Composition in the Field

For the Art Photographer

Note: This document is a follow-up companion to Lessons in Composition for the Art Photographer. It's primarily directed towards landscape photography, which is what I know best, although many concepts translate into other genres.

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Figure 1. 44-19

Aesthetic Instincts

Now that you've had a bit of sink-or-swim exposure to the theoretical side of composition you may be thinking: "That's all very well on paper, but what good does it do me when I'm out on a shoot with my camera?" – Well, that's the subject of this tutorial.

At one's leisure one can sit down and analyse a picture in any amount of detail - according to the principles explained in my composition tutorial or any others. But - in the field, through the puny finder of your camera with often only seconds to prepare before the lighting or other factors change – that leisure isn't often there. The solution is twofold:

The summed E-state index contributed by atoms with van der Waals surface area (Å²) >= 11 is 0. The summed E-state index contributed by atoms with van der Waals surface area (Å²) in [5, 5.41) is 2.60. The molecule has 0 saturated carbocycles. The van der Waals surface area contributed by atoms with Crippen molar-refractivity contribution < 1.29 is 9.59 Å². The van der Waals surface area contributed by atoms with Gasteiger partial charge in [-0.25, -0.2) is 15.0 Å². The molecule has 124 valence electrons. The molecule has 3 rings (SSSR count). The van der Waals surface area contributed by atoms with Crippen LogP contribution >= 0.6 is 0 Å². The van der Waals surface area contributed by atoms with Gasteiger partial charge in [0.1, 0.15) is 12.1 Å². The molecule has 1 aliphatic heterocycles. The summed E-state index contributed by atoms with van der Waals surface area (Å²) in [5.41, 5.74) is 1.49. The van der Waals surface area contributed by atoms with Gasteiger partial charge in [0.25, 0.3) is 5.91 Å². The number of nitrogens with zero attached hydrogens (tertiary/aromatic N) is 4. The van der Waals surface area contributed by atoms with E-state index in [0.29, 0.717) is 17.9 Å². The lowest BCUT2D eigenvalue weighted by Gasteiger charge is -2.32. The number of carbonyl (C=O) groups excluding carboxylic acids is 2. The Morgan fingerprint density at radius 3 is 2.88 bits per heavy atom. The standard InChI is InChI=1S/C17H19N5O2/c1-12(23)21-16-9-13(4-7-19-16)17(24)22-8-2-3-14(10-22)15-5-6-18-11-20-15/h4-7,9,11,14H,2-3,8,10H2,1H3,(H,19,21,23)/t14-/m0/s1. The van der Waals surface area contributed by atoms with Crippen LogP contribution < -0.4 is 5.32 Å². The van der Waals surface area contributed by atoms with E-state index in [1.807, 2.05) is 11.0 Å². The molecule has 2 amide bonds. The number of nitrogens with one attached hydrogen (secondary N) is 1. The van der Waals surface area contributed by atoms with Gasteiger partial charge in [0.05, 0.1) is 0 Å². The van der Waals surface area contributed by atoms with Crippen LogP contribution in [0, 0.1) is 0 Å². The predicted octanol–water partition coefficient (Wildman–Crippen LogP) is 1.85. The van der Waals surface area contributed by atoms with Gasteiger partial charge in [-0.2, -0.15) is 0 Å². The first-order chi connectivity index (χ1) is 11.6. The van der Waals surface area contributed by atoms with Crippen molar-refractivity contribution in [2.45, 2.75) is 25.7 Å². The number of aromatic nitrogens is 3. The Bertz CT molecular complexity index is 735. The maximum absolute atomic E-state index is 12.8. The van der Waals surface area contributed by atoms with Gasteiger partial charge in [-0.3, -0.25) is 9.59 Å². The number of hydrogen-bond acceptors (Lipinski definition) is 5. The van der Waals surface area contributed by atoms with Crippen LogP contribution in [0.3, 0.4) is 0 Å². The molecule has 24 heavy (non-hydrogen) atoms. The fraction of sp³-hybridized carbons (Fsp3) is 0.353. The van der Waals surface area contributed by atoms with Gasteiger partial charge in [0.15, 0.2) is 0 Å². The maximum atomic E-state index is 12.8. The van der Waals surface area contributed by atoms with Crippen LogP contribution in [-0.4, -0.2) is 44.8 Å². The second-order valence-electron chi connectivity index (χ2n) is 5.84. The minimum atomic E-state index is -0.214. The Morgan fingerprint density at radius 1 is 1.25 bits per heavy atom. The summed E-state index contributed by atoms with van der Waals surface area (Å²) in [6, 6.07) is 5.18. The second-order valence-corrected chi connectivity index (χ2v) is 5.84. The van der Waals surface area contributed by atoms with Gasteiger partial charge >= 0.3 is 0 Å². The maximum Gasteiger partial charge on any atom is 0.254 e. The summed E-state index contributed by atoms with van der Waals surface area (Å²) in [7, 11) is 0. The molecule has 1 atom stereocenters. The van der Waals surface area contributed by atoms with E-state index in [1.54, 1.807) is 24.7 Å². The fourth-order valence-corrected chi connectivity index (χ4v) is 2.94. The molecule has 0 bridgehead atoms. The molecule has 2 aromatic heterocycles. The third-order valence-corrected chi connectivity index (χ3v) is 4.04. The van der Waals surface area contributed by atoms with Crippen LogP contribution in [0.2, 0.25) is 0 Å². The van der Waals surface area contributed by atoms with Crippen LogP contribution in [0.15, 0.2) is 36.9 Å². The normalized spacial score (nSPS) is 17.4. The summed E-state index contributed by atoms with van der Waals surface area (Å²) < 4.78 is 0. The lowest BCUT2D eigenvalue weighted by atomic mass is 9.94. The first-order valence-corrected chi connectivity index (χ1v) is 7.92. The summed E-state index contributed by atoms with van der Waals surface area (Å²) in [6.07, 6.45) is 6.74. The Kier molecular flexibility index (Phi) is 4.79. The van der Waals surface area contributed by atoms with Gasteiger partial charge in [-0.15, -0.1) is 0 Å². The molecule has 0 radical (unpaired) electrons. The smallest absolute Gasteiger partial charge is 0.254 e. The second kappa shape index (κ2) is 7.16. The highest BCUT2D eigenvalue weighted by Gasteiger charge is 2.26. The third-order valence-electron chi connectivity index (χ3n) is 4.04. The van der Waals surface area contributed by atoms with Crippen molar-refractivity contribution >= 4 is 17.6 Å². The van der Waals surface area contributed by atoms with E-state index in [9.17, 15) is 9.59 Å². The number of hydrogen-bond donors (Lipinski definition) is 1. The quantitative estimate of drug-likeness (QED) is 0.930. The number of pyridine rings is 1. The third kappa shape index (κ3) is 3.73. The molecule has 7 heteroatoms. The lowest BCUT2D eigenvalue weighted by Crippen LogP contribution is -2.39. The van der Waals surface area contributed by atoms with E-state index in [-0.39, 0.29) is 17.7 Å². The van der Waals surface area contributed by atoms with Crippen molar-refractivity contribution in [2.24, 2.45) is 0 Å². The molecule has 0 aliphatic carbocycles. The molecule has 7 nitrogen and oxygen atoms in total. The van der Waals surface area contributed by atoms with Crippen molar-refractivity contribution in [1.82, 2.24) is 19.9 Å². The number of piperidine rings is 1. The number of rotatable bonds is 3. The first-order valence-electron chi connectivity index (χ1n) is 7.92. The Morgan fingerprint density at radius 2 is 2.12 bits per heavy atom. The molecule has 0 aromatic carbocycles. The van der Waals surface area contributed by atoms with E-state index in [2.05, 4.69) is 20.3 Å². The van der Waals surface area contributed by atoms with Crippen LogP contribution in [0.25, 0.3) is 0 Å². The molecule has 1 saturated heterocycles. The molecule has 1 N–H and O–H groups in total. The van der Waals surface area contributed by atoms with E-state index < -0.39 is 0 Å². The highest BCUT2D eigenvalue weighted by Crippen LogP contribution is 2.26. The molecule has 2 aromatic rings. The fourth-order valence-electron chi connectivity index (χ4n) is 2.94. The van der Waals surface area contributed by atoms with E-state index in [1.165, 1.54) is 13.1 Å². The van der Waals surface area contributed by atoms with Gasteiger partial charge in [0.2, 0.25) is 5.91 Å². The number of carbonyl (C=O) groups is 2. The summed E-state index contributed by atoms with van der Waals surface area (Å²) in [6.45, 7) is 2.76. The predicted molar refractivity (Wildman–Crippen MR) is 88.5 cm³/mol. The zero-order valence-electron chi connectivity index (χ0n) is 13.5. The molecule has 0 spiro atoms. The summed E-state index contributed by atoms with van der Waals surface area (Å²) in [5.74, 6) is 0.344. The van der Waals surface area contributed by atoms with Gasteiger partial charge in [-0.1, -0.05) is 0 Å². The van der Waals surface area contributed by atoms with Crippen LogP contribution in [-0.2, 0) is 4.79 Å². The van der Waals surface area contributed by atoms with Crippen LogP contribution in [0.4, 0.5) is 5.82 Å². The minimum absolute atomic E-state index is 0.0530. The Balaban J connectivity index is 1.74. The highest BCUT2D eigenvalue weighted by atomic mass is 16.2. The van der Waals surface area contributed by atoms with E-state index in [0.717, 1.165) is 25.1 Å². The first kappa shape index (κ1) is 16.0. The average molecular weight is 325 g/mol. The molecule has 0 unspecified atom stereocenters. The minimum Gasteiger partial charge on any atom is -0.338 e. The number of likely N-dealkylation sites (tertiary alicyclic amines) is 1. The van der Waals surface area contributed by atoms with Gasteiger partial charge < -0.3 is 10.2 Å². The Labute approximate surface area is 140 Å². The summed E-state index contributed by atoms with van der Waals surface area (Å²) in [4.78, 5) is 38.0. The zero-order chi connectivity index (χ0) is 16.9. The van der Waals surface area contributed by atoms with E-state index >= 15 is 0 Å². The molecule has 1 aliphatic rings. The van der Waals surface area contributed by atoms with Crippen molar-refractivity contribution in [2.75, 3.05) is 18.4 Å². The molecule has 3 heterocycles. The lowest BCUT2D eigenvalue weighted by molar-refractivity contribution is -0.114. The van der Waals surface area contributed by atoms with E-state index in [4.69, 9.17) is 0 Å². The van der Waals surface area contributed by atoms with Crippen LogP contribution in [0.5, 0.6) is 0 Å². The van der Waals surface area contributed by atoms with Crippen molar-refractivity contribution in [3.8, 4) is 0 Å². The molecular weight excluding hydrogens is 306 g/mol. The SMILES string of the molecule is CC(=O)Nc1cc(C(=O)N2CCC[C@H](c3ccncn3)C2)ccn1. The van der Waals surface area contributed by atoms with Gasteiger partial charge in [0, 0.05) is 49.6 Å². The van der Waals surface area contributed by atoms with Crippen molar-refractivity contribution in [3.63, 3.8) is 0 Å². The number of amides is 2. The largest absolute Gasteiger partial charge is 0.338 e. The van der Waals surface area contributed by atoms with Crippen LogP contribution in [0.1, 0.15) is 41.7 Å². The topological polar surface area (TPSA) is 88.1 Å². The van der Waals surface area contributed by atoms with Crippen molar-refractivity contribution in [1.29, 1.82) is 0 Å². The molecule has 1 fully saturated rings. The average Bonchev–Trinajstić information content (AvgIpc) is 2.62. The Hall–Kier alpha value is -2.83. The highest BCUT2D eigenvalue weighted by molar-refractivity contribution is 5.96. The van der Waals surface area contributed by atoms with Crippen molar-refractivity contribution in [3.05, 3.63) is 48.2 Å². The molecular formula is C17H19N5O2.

1. Shoot several shots from as many different angles, etc., as time allows.
  2. Rely on your finely-honed aesthetic instincts to recognise the best approach.

(2) In turn derives from the years you've spent looking at the work of other artists, as well as the years you've spent in the shoot-edit-print-evaluate loop of your own work.

I, for one, do not see in the field all the elements of composition I will later discover in front of the resulting print. In fact, my approach in the field is very simple and seat-of-the-pants, as I'll explain shortly.

Hone your compositional instincts at home by looking at and analysing many, many pictures.